Our witness in a sleepless society
By Bruce Clemenger. Reprinted with permission from Faith Today. Subscribe to read more of Bruce's columns.
Summer is a time to enjoy the warm weather, perhaps time away from work or classes, time when we can create a lighter work schedule or take a vacation. Certainly it’s an opportunity to change daily schedules and exhale on stressors.
Resting is a significant challenge because we live in a hasty 24/7 society without boundaries, surrounded by cities, individuals and relationships that never sleep. Weekly societal common pause days are a distant memory for one generation and utopian for those who never knew them.
The millennial technologies that promised efficiency, convenience and carefree time have come with a price tag. Technological capabilities vie for our attention and soak us with more obligations derived from excessive information and demands. Our minds and hearts become heavy and vulnerable in a sea of endless needs, real or perceived.
We are enveloped in a technological mindset that places its faith in technology to solve social ills, and looks to ever more technologies to solve the tyranny it creates. Anyone who has led or is leading understands the struggle for biblical rest in this context.
What then is biblical rest? Putting down devices? Yes, putting aside tools is necessary to rest, but rest is more than opting out or getting more sleep. In the biblical world view, rest is designed as a time to become rejuvenated through a God-ward focus.
Rest as rejuvenation comes only from God. God set the precedent for rest at creation. The Bible reveals the creator of the universe to be a God of mercy who does not give us what we deserve, a God of compassion who extends grace to those who turn toward God, and a God of lovingkindness. Knowing this God is a humbling experience that opens us to find renewed insights about ourselves and others.
And, if we can imagine it, this freedom found in love insists we unapologetically rest.
Biblical rest, including times of prayer and Scripture reading, translates into a guilt-free zone liberated from the impossible demands of the sleepless 24/7 world. There is joy in the experience of biblical rest when we direct our attention in awe and wonder to God, who so wondrously created all things. Look up! Biblical rest is a quiet symphony that sings to our soul and renews us.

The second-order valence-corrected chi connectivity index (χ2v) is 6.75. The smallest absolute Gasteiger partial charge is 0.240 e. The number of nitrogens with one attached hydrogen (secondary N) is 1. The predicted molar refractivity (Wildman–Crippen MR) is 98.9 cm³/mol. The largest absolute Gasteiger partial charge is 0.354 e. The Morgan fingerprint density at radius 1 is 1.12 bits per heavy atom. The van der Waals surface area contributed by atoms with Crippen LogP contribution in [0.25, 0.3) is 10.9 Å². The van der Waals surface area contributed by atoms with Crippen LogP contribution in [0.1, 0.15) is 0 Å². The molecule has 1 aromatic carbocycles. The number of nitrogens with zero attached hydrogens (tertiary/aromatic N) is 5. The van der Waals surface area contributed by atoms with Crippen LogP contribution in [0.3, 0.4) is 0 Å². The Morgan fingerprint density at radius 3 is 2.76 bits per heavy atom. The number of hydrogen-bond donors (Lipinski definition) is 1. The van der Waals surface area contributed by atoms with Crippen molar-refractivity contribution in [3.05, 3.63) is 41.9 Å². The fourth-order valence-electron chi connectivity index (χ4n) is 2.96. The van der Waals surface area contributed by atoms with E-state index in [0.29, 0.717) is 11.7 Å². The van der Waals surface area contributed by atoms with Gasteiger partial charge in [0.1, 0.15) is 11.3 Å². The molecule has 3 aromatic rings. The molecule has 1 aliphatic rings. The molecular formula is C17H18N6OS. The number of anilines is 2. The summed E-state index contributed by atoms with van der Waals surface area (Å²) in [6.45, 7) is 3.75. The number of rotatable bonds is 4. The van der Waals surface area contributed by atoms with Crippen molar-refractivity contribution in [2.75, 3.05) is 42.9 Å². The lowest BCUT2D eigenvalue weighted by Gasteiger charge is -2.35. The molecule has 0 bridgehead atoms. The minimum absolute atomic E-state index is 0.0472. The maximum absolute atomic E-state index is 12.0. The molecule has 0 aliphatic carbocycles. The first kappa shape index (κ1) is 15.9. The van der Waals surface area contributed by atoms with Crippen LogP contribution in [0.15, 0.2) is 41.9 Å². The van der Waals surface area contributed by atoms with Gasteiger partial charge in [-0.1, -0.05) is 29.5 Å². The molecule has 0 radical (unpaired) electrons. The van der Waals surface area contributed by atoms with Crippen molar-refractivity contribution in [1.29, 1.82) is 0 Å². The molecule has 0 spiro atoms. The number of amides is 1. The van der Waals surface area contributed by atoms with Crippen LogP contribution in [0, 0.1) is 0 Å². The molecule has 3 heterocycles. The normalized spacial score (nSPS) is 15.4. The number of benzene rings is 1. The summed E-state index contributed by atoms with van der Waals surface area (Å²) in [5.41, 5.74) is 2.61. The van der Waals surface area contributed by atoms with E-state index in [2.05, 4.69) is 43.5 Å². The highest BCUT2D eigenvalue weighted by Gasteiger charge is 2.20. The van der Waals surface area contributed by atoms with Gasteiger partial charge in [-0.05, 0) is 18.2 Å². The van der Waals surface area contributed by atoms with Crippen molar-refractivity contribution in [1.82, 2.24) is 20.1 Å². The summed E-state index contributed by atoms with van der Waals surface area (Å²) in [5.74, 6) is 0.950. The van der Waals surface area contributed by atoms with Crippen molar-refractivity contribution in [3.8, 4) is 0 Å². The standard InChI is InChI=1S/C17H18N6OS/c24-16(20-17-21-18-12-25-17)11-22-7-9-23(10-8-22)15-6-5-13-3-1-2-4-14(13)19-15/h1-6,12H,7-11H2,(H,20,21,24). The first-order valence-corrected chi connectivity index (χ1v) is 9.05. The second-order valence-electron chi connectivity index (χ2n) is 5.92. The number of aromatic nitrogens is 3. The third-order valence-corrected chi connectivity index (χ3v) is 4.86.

So what is our biblical framework for rest? While the fourth commandment emphasizes the expectation of rest, the first three provide a framework and clear a path for it.
In the first commandment we see the blessing of one God who alone is worthy of our entire attention and devotion. We are not required to serve the demands of many gods, be they of nations, networks or ideologies. Manoeuvring among a variety of deities and their respective demands becomes foreign. It is actually restful knowing we have only one God to worship and serve.
In the second commandment we are forbidden to make images of God. Making idols involves taking something God created and worshipping it as a surrogate of God. This is a distortion of the order and symmetry of God’s creation, and redirects our focus from the creator to creatures or to things we’ve made. Souls suffer, communities suffer. We find rest in marvelling in God’s creation and worshipping only God.
The third commandment specifies we are not to take God’s name in vain. There is meaning in us that we did not create. Being created in God’s image is the source of our value. Being vain means worthless or empty – which of course is not true of God, but amazingly also untrue of us, the humanity God created. God’s image bearers are commanded not to denigrate God, which would also denigrate us. Such confusion is blasphemous and cannot coexist with rest. Vain tidings confuse the good news of the first three commands.
The Sabbath is rest before and toward God. It is more than putting all else in its place. We can experience all creation singing praises to God, and hear how God sings to us in the language of glorious redeeming, just and renewing love (Psalms 95–100). Beloved, rest … in Me, the One true God above all other 24/7s! This rest is more than a vacation, it is a mindset transformed out of the darkness created by many false gods.
Biblical rest is a quiet symphony that sings to our soul and renews us.
This framework for rest prompts us to consider what ideologies or idols might be absorbing our souls instead of God and the wonder of the created world. What is our source of identity, security or satisfaction? It is easy to preach a brand of leadership that speaks to performance, all imperative to task. However, leadership which has vitality is leadership that practises biblical rest. We need it to lead well as we serve.
Our individual and collective witness to the sleepless gods is biblical rest. We rest in God and we practise Sabbath rest. For this is the will of our merciful and compassionate God. Enter into God’s rest!
Author: Bruce J. Clemenger